At a forum last week in New York, business executives and former federal officials offered their views on how best to reform the tax code in ways that could promote economic growth as well as put the federal budget on a more sustainable path.

The forum was part of the Strengthening of America -- Our Children's Future initiative. The first part of the program featured Martin Feldstein, former chairman of the Council of Economic Advisers and a Romney adviser, and Lawrence Summers, former Treasury secretary and an Obama adviser.

Diane Lim Rogers, chief economist for The Concord Coalition, said Feldstein and Summers made it clear that in thinking about pro-growth tax reform, “there is a lot of common ground between Republican economists and Democratic economists.” This included, for example, support for broadening the tax base and eliminating tax expenditures that are considered inefficient or unfair.

But Rogers writes that she also heard “some remaining sources of disagreement between Feldstein and Summers, which are probably indicative of where ‘stumbling blocks’ to bipartisan tax reform remain.” For example, she says Feldstein “seems to favor continued low or even lower effective tax rates on capital income” while Summers “seems to favor reducing or eliminating the current preferential rates on capital gains and dividends.”

The second panel at the forum Thursday featured David Cote, chairman and CEO of Honeywell; Alfred West, CEO of SEI and chair of the American Business Conference, and Navin Thukkaram, COO of Qwiki, Inc.

Cote, who served as a member of the Simpson-Bowles fiscal commission, stressed the need for a credible and bipartisan plan to address the debt problem. This, he said, would reduce uncertainty in the business community, making businesses more willing to hire workers and expand production.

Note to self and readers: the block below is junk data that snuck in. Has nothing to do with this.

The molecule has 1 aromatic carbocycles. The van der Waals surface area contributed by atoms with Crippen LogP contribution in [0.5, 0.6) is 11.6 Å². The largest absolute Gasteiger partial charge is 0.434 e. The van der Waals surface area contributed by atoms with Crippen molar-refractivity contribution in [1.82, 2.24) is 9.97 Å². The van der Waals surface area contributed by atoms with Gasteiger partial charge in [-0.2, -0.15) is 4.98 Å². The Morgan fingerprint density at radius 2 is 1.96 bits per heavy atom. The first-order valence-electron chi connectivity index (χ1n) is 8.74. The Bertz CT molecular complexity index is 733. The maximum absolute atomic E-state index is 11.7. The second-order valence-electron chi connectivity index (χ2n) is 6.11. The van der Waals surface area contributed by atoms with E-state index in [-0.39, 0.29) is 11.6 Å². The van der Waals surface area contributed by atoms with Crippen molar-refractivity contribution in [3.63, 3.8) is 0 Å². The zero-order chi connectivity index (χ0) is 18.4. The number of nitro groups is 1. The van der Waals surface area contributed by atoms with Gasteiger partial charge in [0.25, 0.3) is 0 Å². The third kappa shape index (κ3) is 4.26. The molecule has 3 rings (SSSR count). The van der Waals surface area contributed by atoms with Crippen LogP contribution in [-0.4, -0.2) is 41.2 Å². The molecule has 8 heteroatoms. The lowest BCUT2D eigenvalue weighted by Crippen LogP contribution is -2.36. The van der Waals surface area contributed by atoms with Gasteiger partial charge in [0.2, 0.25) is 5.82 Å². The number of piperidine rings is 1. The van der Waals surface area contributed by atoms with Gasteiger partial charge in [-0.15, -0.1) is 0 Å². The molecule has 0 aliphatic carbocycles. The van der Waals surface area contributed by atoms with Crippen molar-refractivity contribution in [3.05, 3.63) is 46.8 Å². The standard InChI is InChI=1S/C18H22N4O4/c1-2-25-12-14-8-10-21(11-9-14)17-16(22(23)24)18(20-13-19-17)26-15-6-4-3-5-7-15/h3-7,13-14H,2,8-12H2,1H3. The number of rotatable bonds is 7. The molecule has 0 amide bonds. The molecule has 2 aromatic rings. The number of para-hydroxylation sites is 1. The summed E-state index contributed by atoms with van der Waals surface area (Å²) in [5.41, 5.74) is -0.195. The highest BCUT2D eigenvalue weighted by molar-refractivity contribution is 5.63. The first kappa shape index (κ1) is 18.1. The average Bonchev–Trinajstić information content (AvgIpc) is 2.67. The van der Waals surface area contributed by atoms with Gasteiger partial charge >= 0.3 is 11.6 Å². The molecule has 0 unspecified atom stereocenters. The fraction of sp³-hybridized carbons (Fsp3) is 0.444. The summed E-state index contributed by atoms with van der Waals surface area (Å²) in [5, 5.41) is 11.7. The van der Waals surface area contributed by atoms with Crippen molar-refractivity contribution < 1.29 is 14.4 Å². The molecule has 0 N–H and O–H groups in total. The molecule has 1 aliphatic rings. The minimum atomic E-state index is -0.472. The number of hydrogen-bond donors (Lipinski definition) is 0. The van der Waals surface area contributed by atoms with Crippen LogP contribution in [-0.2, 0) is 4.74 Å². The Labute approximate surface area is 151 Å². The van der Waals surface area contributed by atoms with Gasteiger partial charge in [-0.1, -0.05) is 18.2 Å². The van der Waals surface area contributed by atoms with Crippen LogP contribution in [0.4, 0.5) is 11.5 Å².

West said any program to reduce the debt must start with economic growth, and suggested that nothing would have a more positive effect on growth than embracing a debt reduction plan and sticking to it.

Thukkaram said Americans have been good at creating fiscally sustainable enterprises but that the government has fallen short. He urged policymakers to take a number of specific steps that would make the tax code more predictable and conducive to encouraging investment in small businesses.

Thousands Try the Federal Budget Challenge

The latest version of The Concord Coalition’s “Federal Budget Challenge” has been online for only two weeks, yet the game has been played by more than 5,000 people from almost half of the states in the nation. Players examine over 50 different policy choices and their budgetary impacts over 10 years, and decide whether and how to reduce budget deficits.

The new version of the game, built in partnership with the California-based non-profit Next 10, is now touch-screen playable and has built-in integration with Twitter and Facebook. Like the previous version, as well as the group exercises on which it is based -- “Principles and Priorities” and “Debt Busters” -- the Federal Budget Challenge offers the opportunity to learn about many of the public policy options being debated in Washington, along with arguments for and against each of them.

The least popular choices among game players involve some of the thorniest issues threatening to push the nation over the looming “fiscal cliff.” The least popular option so far involves increasing discretionary spending, and the next least popular choice is to extend all of the 2001 and 2003 tax cuts.